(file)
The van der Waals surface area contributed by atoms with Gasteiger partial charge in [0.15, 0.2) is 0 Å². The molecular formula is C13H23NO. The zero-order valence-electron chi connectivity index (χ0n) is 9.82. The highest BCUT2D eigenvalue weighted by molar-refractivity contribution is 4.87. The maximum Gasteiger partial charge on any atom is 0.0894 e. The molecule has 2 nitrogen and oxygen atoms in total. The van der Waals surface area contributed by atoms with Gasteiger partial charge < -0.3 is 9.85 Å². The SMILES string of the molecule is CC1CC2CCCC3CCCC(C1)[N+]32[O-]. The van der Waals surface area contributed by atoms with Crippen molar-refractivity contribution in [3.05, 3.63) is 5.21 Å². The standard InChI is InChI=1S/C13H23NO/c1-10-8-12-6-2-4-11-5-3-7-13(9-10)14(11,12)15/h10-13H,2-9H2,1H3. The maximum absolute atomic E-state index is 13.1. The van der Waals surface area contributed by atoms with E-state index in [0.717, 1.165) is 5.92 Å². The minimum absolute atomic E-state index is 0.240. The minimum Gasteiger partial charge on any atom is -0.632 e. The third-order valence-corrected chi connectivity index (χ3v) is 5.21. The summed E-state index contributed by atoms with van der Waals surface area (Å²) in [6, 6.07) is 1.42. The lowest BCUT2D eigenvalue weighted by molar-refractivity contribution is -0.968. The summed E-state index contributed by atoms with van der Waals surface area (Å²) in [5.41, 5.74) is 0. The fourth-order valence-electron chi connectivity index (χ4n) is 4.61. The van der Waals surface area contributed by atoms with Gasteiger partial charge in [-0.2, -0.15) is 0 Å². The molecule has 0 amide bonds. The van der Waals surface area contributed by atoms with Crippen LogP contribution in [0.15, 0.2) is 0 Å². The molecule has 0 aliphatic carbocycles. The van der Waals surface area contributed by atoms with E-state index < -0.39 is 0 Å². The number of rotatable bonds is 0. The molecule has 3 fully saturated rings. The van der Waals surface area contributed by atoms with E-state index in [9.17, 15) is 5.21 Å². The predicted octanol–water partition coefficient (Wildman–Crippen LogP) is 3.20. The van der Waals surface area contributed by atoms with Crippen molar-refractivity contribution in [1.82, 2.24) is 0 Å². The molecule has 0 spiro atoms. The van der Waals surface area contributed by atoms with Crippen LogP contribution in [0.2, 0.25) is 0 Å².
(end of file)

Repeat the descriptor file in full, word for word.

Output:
The van der Waals surface area contributed by atoms with Gasteiger partial charge in [0.15, 0.2) is 0 Å². The molecular formula is C13H23NO. The zero-order valence-electron chi connectivity index (χ0n) is 9.82. The highest BCUT2D eigenvalue weighted by molar-refractivity contribution is 4.87. The maximum Gasteiger partial charge on any atom is 0.0894 e. The molecule has 2 nitrogen and oxygen atoms in total. The van der Waals surface area contributed by atoms with Gasteiger partial charge < -0.3 is 9.85 Å². The SMILES string of the molecule is CC1CC2CCCC3CCCC(C1)[N+]32[O-]. The van der Waals surface area contributed by atoms with Crippen molar-refractivity contribution in [3.05, 3.63) is 5.21 Å². The standard InChI is InChI=1S/C13H23NO/c1-10-8-12-6-2-4-11-5-3-7-13(9-10)14(11,12)15/h10-13H,2-9H2,1H3. The maximum absolute atomic E-state index is 13.1. The van der Waals surface area contributed by atoms with E-state index in [0.717, 1.165) is 5.92 Å². The minimum absolute atomic E-state index is 0.240. The minimum Gasteiger partial charge on any atom is -0.632 e. The third-order valence-corrected chi connectivity index (χ3v) is 5.21. The summed E-state index contributed by atoms with van der Waals surface area (Å²) in [6, 6.07) is 1.42. The lowest BCUT2D eigenvalue weighted by molar-refractivity contribution is -0.968. The summed E-state index contributed by atoms with van der Waals surface area (Å²) in [5.41, 5.74) is 0. The fourth-order valence-electron chi connectivity index (χ4n) is 4.61. The van der Waals surface area contributed by atoms with Gasteiger partial charge in [-0.2, -0.15) is 0 Å². The molecule has 0 amide bonds. The van der Waals surface area contributed by atoms with Crippen LogP contribution in [0.15, 0.2) is 0 Å². The molecule has 0 aliphatic carbocycles. The van der Waals surface area contributed by atoms with E-state index < -0.39 is 0 Å². The number of rotatable bonds is 0. The molecule has 3 fully saturated rings. The van der Waals surface area contributed by atoms with E-state index in [9.17, 15) is 5.21 Å². The predicted octanol–water partition coefficient (Wildman–Crippen LogP) is 3.20. The van der Waals surface area contributed by atoms with Crippen molar-refractivity contribution in [1.82, 2.24) is 0 Å². The molecule has 0 spiro atoms. The van der Waals surface area contributed by atoms with Crippen LogP contribution in [0.2, 0.25) is 0 Å².